Till characteristics, genesis and transport beneath Antarctic paleo-ice streams
 Marine geophysical data from the Antarctic continental shelf indicate the former presence of ice streams that drained through bathymetric troughs during the last glacial cycle. Streaming flow is recorded by elongate subglacial bedforms, formed in the upper part of an acoustically transparent sediment layer. Cores from the layer demonstrate that it is a weak and porous subglacial till ("soft till''). Shear within the soft till was concentrated in zones that were 0.1-0.9 m thick. The soft till is a "hybrid'' till, formed by a combination of subglacial sediment deformation and lodgment. The base of the soft till is marked by a strong reflector which represents the top of a denser and stronger "stiff till.'' The form of this reflector ranges from flat and continuous to deeply grooved and irregular, implying the operation of different mechanisms of sediment mobilization and incorporation into the soft till layer. The irregular form of the basal reflector is consistent with grooving, whereas the flat and continuous form is more consistent with sediment mobilization as a subglacial traction carpet related to changes in basal effective stress. Geophysical evidence for large-scale advection of the soft till, combined with evidence for deformation partitioning into relatively thin layers up to 0.9 m thick, indicates that localized shear zones integrated to transport significant volumes of sediment beneath Antarctic paleo-ice streams.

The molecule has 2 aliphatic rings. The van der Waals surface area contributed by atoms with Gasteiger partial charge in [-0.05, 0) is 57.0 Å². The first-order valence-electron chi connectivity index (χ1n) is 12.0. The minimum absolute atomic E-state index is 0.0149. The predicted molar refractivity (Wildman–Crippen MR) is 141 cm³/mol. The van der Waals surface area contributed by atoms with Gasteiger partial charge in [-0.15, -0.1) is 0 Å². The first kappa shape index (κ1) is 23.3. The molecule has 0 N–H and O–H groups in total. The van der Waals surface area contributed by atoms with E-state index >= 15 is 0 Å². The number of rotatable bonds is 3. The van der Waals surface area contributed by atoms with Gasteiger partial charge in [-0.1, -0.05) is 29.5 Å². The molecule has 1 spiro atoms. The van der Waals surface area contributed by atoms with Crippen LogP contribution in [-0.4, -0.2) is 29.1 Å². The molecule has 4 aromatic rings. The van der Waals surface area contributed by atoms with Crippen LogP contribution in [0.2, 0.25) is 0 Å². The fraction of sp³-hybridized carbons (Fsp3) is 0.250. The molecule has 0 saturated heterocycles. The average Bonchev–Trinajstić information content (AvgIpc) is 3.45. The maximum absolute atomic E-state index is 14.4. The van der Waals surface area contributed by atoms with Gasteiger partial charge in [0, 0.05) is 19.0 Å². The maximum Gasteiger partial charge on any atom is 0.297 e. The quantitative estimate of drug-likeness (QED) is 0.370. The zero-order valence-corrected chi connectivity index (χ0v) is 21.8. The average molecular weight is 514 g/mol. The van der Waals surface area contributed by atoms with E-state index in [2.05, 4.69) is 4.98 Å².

Authors: O'Cofaigh, Colm, Evans, Jeffrey, Dowdeswell, Julian A., Larter, Robert D.